Smith defends redistricting stance


Petitions containing thousands of signatures that endorse an independent redistricting commission for the state of Indiana were delivered to the office of State Rep. Milo Smith, R-Columbus, at the Statehouse on Wednesday.

After stating the petition circulated by the Indiana Democratic Party was signed by 3,474 Hoosiers, party chairman John Zody accused Smith, who chairs the House Elections and Apportionment Committee, of blocking any redistricting legislation from receiving a hearing.

“One politician shouldn’t be able to shut down progress on redistricting reform,” Zody stated in a news release. “That’s exactly what Rep. Smith is doing.”

But Smith said Zody and the Democrats are trying to force him into rescheduling bills at a time when deadlines and procedures make it impossible to do so.

If lawmakers are hesitant to take action, it’s because there are currently eight cases involving redistricting that are expected to end up before the U.S. Supreme Court, and Indiana will have to follow whatever new subsequent guidelines emerge, Smith said.

A decision on one of those cases involving the state of Wisconsin is expected by June.

If a redistricting decision is made in the General Assembly now, it could conflict with court guidelines that lawmakers won’t be able to address until early next year, Smith said.

Smith prefers to wait until the Supreme Court makes its decision in the Wisconsin case before a summer study committee begins considering changes for Indiana, he said.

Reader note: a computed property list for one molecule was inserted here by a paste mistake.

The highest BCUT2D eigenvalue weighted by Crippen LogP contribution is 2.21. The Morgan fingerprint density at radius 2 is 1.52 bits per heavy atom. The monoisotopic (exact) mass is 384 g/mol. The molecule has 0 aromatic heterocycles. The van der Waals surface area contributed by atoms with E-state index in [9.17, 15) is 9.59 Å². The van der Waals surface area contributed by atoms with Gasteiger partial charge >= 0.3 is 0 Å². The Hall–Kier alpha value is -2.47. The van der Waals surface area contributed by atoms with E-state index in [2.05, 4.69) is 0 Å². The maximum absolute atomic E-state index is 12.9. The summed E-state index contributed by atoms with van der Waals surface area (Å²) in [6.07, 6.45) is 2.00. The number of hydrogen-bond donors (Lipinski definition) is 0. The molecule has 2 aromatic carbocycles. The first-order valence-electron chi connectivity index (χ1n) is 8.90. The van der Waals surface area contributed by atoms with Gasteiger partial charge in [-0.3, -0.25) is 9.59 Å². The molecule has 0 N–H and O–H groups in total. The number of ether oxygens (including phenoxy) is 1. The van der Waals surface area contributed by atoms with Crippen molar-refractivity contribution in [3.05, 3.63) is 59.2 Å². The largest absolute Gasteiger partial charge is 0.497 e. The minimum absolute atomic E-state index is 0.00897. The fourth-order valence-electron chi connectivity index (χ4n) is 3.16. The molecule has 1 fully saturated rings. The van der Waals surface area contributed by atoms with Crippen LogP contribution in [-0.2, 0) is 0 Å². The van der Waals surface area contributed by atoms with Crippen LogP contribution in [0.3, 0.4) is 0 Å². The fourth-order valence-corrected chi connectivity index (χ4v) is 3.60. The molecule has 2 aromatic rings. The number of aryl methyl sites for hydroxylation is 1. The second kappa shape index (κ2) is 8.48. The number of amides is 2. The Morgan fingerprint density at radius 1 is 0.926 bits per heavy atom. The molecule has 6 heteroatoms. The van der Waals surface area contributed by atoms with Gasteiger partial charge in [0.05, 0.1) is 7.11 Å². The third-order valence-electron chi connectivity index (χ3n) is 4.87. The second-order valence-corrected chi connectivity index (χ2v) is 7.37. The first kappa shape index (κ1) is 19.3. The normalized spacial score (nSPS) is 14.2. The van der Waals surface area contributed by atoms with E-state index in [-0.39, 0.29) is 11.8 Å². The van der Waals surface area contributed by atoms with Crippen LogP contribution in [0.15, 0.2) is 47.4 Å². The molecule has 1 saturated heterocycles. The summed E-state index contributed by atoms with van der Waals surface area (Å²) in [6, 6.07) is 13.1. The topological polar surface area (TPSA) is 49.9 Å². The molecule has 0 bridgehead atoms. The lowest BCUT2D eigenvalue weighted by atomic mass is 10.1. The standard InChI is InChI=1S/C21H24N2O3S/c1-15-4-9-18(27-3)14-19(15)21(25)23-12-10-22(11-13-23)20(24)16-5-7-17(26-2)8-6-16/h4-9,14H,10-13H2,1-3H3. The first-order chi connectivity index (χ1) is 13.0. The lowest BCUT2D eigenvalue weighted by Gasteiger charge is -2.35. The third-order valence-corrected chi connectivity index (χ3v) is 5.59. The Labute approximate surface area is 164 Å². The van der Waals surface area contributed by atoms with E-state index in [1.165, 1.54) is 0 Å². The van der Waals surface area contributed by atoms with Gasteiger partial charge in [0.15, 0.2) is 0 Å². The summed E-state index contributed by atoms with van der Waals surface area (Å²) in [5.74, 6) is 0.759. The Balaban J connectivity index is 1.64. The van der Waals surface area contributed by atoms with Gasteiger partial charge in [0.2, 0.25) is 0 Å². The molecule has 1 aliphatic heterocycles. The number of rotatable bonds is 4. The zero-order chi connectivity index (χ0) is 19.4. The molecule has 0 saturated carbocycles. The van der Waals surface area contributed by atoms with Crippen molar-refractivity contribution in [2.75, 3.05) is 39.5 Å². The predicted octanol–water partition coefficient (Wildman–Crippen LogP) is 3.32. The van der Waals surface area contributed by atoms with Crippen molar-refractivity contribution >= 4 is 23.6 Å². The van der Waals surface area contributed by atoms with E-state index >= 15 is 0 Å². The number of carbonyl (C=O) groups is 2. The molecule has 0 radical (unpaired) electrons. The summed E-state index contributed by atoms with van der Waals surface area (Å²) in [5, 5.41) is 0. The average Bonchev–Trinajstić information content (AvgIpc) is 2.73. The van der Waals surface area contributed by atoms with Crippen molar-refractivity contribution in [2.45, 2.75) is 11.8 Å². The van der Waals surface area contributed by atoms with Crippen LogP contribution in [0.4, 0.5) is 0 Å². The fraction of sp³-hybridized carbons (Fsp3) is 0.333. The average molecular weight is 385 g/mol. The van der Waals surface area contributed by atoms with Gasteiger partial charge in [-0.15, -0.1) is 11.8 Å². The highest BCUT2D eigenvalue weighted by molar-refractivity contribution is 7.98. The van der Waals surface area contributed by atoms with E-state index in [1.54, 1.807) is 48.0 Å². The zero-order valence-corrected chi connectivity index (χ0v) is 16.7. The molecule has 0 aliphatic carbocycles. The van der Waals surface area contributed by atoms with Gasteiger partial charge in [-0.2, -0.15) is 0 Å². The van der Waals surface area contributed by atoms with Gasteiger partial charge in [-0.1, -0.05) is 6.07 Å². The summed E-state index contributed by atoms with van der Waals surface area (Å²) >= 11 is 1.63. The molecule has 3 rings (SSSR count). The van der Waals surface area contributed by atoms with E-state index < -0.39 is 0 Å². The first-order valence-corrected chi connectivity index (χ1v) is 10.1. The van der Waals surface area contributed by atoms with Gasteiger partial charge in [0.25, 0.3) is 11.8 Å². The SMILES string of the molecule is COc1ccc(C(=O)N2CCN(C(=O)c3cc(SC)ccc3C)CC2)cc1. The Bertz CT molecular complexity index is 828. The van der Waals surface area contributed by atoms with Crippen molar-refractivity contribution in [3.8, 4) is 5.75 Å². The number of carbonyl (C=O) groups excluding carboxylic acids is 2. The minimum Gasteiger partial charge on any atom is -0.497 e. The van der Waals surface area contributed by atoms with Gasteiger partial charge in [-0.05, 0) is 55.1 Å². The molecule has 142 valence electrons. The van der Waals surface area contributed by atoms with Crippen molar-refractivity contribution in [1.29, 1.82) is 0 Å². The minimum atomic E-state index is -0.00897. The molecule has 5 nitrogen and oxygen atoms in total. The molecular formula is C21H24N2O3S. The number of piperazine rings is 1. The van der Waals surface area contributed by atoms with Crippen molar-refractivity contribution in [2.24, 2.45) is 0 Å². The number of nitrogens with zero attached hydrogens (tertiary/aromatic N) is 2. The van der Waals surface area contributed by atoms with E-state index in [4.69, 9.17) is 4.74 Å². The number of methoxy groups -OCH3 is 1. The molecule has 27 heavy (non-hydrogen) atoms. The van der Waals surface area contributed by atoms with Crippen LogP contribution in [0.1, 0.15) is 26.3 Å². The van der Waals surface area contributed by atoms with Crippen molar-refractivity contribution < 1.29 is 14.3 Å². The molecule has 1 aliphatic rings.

The nation’s highest court has been asked to decide whether to uphold a federal three-judge panel’s determination that Wisconsin’s map violates the U.S. Constitution’s Equal Protection Clause and First Amendment’s right to freedom of association.

It’s the first time a federal court has made such a determination in 30 years.

In February 2017, Smith received similar criticism for refusing to allow a committee vote on the establishment of an independent commission. The proposed legislation, Smith contended last year, was flawed.

The actual act of redrawing Indiana’s congressional and statehouse districts won’t take place until 2021. However, State Sen. Greg Walker, R-Columbus, said legal challenges are inevitable no matter what state lawmakers do or don’t do.

That realization by both lawmakers and political groups has prompted immediate efforts at redistricting reform with expectations of extensive court delays ahead, Walker said.

Have your say

The final Third House legislative session of the season will be Monday and March 5. The hour-long forums, which give residents a chance to express their concerns to their state lawmakers, begin at 7:30 a.m. each at Mill Race Center, 900 Lindsey St.

Author photo
Mark Webber is a reporter for The Republic. He can be reached at or 812-379-5636.